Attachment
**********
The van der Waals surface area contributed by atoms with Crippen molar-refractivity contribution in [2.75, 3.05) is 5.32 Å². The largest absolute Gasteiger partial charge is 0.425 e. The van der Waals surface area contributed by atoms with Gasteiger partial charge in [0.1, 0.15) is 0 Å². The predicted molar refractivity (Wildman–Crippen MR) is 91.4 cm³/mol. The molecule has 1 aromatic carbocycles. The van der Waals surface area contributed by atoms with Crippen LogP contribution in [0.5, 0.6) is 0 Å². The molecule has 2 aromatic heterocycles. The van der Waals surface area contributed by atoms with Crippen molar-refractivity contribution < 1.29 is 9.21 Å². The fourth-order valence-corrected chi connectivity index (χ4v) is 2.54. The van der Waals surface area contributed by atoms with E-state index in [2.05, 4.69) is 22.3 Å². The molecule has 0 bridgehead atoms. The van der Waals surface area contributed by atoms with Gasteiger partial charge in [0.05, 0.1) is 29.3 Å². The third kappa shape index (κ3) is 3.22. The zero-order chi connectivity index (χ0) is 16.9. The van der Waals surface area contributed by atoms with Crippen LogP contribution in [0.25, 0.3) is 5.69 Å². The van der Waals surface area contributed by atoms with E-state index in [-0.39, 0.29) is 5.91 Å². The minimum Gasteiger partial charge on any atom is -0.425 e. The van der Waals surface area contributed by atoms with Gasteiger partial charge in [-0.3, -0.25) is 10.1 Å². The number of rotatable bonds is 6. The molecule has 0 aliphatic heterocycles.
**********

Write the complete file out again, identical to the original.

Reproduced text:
The van der Waals surface area contributed by atoms with Crippen molar-refractivity contribution in [2.75, 3.05) is 5.32 Å². The largest absolute Gasteiger partial charge is 0.425 e. The van der Waals surface area contributed by atoms with Gasteiger partial charge in [0.1, 0.15) is 0 Å². The predicted molar refractivity (Wildman–Crippen MR) is 91.4 cm³/mol. The molecule has 1 aromatic carbocycles. The van der Waals surface area contributed by atoms with Crippen LogP contribution in [0.5, 0.6) is 0 Å². The molecule has 2 aromatic heterocycles. The van der Waals surface area contributed by atoms with Crippen molar-refractivity contribution < 1.29 is 9.21 Å². The fourth-order valence-corrected chi connectivity index (χ4v) is 2.54. The van der Waals surface area contributed by atoms with E-state index in [2.05, 4.69) is 22.3 Å². The molecule has 0 bridgehead atoms. The van der Waals surface area contributed by atoms with Gasteiger partial charge in [0.05, 0.1) is 29.3 Å². The third kappa shape index (κ3) is 3.22. The zero-order chi connectivity index (χ0) is 16.9. The van der Waals surface area contributed by atoms with Crippen LogP contribution in [0.25, 0.3) is 5.69 Å². The van der Waals surface area contributed by atoms with E-state index in [-0.39, 0.29) is 5.91 Å². The minimum Gasteiger partial charge on any atom is -0.425 e. The van der Waals surface area contributed by atoms with Gasteiger partial charge in [-0.3, -0.25) is 10.1 Å². The number of rotatable bonds is 6. The molecule has 0 aliphatic heterocycles.